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Mental health in young people – the importance of early intervention

There has never been a greater focus on mental illness in young people, from the apparent rise in the numbers of young people suffering from mental health conditions to the efficacy of various pharmacological and psychological treatments. The teenage years are a vulnerable period of development marked by biological changes (onset of puberty, physical maturation), social challenges (interpersonal relationships, school transitions) and brain maturation. This period of development is also when mental health problems are most likely to emerge for the first time. By recognizing these conditions at an early age, clinicians and researchers hope to be able to intervene early and to reduce the severity and perhaps the life course of people with mental health problems.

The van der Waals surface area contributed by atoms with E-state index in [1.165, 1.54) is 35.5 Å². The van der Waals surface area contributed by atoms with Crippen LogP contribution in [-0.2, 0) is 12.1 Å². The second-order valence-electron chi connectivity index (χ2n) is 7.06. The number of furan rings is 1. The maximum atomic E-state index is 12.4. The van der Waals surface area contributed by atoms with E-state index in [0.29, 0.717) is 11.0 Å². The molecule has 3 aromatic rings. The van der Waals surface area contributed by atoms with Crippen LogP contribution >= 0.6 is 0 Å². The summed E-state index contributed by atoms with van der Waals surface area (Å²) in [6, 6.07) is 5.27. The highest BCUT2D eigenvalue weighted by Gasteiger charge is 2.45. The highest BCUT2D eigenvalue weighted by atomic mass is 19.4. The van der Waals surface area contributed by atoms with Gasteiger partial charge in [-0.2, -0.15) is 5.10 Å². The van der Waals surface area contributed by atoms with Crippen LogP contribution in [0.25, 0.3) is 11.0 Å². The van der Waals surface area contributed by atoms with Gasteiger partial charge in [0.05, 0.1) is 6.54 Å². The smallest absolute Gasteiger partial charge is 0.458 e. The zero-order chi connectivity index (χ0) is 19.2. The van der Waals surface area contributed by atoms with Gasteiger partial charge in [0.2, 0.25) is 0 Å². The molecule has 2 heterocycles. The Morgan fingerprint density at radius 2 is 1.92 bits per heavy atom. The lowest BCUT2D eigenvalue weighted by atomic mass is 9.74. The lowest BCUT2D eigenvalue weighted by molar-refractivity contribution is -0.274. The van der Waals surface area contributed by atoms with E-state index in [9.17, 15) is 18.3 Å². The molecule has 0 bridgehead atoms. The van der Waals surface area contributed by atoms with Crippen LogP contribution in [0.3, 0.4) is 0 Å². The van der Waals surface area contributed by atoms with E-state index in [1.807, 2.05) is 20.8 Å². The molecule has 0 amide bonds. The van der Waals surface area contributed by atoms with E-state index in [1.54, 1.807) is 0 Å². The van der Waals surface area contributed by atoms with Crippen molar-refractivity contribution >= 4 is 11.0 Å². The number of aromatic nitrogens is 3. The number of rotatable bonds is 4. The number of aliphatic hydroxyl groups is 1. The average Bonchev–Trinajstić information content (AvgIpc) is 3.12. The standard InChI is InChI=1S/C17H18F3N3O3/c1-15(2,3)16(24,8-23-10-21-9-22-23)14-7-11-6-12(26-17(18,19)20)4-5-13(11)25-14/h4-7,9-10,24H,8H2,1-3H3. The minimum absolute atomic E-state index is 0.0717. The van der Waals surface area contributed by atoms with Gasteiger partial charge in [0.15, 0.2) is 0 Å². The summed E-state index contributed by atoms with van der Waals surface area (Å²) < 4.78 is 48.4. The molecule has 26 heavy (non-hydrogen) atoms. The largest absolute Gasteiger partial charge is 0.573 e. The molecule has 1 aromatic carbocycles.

Dr Sarah Bailey, Senior Lecturer in Pharmacy & Pharmacology, University of Bath

Prof Matthew Broome, Chair in Psychiatry and Youth Mental Health and Director of the Institute for Mental Health, University of Birmingham, and Honorary Consultant Psychiatrist, Oxford Health NHS Foundation Trust

Dr Rachel Upthegrove, Reader in Psychiatry and Youth Mental Health, Consultant Psychiatrist, Institute for Mental Health, University of Birmingham

Dr Valeria Mondelli, Senior Clinical Lecturer and Liaison Consultant Psychiatrist, Institute of Psychiatry Psychology and Neuroscience, King’s College London

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